On Twitter, if users change their avatar photo and display name — this is different from a user’s Twitter handle, the name that begins with an @ — it’s already fairly easy to trick other Twitter users into believing an account is the official account of a celebrity or organization. The comedian Jaboukie Young-White was notably suspended from Twitter in 2020 after impersonating CNN and tweeting a sex joke about Joseph R. Biden Jr., then a candidate for president.
In recent days, some Twitter users have begun impersonating Mr. Musk using this method. (This is not a new thing, but Mr. Musk’s new role at Twitter appears to have inspired more copycats apparently eager to push the boundaries of his free speech vision.) When asked by another Twitter user about his impersonators, Mr. Musk wrote it “already happens very frequently.” “If verified accounts violate terms of service, eg spam/scam/impersonation, they’ll be suspended, but Twitter will keep their money!,” he added.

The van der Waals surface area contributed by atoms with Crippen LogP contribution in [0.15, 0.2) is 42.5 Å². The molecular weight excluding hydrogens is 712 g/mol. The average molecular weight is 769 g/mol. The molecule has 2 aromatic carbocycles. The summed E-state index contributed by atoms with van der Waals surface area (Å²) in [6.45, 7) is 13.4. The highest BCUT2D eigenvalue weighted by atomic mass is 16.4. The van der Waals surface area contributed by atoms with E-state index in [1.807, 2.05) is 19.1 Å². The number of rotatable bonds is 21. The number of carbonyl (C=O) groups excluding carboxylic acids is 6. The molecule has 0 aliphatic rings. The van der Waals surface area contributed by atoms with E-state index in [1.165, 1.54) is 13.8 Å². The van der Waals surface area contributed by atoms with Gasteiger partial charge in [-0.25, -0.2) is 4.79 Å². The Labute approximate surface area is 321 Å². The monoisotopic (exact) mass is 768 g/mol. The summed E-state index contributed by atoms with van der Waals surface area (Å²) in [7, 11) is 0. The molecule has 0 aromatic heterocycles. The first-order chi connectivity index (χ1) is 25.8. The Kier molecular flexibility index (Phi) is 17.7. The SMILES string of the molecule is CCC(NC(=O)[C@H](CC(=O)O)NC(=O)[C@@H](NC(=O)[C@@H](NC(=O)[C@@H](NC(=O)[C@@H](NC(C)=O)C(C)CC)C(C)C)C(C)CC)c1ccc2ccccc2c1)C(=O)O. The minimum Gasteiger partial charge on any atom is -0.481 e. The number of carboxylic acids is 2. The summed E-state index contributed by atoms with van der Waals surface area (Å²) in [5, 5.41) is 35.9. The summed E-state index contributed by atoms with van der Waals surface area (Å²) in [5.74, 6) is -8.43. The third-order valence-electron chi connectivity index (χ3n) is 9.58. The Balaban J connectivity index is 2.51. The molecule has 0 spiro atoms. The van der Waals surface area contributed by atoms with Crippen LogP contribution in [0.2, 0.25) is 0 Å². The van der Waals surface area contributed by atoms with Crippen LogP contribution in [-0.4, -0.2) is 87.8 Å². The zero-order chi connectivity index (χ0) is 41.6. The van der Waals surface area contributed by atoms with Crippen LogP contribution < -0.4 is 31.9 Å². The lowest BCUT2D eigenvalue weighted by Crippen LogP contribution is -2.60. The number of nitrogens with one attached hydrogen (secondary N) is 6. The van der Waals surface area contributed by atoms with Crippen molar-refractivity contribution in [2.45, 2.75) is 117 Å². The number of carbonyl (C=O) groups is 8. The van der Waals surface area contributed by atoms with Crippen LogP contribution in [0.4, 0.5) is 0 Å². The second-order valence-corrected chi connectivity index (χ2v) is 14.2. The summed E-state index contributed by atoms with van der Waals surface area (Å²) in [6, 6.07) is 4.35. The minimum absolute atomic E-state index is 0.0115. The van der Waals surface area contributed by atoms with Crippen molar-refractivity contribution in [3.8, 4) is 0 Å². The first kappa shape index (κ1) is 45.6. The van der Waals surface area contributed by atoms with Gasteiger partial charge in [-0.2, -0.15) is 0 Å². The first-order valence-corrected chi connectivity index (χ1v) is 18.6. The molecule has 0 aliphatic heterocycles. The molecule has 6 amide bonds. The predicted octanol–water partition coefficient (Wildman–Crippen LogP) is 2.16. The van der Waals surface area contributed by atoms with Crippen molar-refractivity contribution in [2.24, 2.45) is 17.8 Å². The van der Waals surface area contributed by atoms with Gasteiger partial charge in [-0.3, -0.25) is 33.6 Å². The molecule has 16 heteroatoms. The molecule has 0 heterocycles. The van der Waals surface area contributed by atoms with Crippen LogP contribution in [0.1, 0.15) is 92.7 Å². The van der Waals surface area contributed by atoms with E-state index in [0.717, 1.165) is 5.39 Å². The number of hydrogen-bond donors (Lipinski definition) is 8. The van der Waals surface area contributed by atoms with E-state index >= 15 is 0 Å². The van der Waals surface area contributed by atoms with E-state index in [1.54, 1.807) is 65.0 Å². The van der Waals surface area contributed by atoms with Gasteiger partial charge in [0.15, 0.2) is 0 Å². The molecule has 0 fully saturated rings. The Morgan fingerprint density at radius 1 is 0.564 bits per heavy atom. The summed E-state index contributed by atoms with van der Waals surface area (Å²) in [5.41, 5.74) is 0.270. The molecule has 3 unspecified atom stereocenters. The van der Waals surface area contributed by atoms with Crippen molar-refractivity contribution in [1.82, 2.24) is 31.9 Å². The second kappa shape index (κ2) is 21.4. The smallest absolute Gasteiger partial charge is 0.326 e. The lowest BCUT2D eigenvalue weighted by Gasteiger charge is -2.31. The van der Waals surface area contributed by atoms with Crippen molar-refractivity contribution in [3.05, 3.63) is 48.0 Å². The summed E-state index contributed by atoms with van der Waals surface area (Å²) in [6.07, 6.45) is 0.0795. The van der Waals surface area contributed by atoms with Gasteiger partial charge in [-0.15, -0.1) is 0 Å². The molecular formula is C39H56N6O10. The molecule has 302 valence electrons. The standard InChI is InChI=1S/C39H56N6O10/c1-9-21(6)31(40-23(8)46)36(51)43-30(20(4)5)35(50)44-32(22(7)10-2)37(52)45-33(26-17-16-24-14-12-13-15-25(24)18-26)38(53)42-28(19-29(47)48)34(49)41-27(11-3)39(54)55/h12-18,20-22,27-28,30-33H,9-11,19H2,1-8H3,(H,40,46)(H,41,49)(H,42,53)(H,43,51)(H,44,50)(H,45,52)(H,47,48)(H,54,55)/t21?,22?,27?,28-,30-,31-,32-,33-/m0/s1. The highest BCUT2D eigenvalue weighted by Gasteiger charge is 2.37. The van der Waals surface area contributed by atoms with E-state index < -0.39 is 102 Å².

Mr. Cohen is staying on Twitter for now, but he’s watching the platform’s ecosystem closely.
Celebrities including Shonda Rhimes, Sara Bareilles and Toni Braxton have all announced they are leaving. “Hate speech under the veil of ‘free speech’ is unacceptable; therefore I am choosing to stay off Twitter as it is no longer a safe space for myself, my sons and other POC,” Ms. Braxton tweeted last Friday.
“I dont know Elon Musk and, tbh, I could care less who owns twitter,” LeBron James tweeted on Saturday, linking to a report about a spike in hate speech after Mr. Musk’s takeover of Twitter. “But I will say that if this is true, I hope he and his people take this very seriously because this is scary AF.” (On Monday, Yoel Roth, the head of safety and integrity at Twitter, acknowledged a recent “surge in hateful content.”)
“Large exodus happening on this platform,” the actor Josh Gad tweeted last Friday. “Not sure if I stay or not. Leaning toward staying, but if today is a sign of things to come, not sure what the point is. Freedom of speech is great. Hate speech intended to incite harm, (with no consequences) ain’t what I signed up for.” His most recent tweet, posted on Friday, appeared to mock Elon Musk.
It remains to be seen if the much-discussed exodus from Twitter will actually come to pass. To find out, of course, you’ll have to check in with the rats — on Twitter.
It Happened Online is a column in which we explain very particular bits of news enabled and amplified by social media.